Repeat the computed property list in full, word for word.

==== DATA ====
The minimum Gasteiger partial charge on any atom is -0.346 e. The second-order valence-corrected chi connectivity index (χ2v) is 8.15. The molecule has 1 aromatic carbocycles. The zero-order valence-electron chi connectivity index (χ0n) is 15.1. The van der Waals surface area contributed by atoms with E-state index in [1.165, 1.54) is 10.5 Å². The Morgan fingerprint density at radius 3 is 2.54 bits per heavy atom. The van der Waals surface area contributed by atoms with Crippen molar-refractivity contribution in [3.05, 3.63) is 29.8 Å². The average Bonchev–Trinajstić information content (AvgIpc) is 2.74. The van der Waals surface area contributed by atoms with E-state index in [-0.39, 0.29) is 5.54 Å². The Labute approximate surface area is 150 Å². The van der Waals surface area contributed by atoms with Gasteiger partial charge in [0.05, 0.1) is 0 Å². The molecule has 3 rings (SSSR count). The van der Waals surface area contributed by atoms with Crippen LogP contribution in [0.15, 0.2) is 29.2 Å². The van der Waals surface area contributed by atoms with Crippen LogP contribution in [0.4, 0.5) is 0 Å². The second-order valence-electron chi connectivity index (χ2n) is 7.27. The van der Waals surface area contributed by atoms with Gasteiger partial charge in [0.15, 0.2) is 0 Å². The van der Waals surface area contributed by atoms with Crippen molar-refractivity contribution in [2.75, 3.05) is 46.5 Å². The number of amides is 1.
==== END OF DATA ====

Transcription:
The minimum Gasteiger partial charge on any atom is -0.346 e. The second-order valence-corrected chi connectivity index (χ2v) is 8.15. The molecule has 1 aromatic carbocycles. The zero-order valence-electron chi connectivity index (χ0n) is 15.1. The van der Waals surface area contributed by atoms with E-state index in [1.165, 1.54) is 10.5 Å². The Morgan fingerprint density at radius 3 is 2.54 bits per heavy atom. The van der Waals surface area contributed by atoms with Crippen molar-refractivity contribution in [3.05, 3.63) is 29.8 Å². The average Bonchev–Trinajstić information content (AvgIpc) is 2.74. The van der Waals surface area contributed by atoms with E-state index in [-0.39, 0.29) is 5.54 Å². The Labute approximate surface area is 150 Å². The van der Waals surface area contributed by atoms with Gasteiger partial charge in [0.05, 0.1) is 0 Å². The molecule has 3 rings (SSSR count). The van der Waals surface area contributed by atoms with Crippen LogP contribution in [0.15, 0.2) is 29.2 Å². The van der Waals surface area contributed by atoms with Crippen LogP contribution in [0.4, 0.5) is 0 Å². The second-order valence-electron chi connectivity index (χ2n) is 7.27. The van der Waals surface area contributed by atoms with Gasteiger partial charge in [0.15, 0.2) is 0 Å². The van der Waals surface area contributed by atoms with Crippen molar-refractivity contribution in [2.75, 3.05) is 46.5 Å². The number of amides is 1.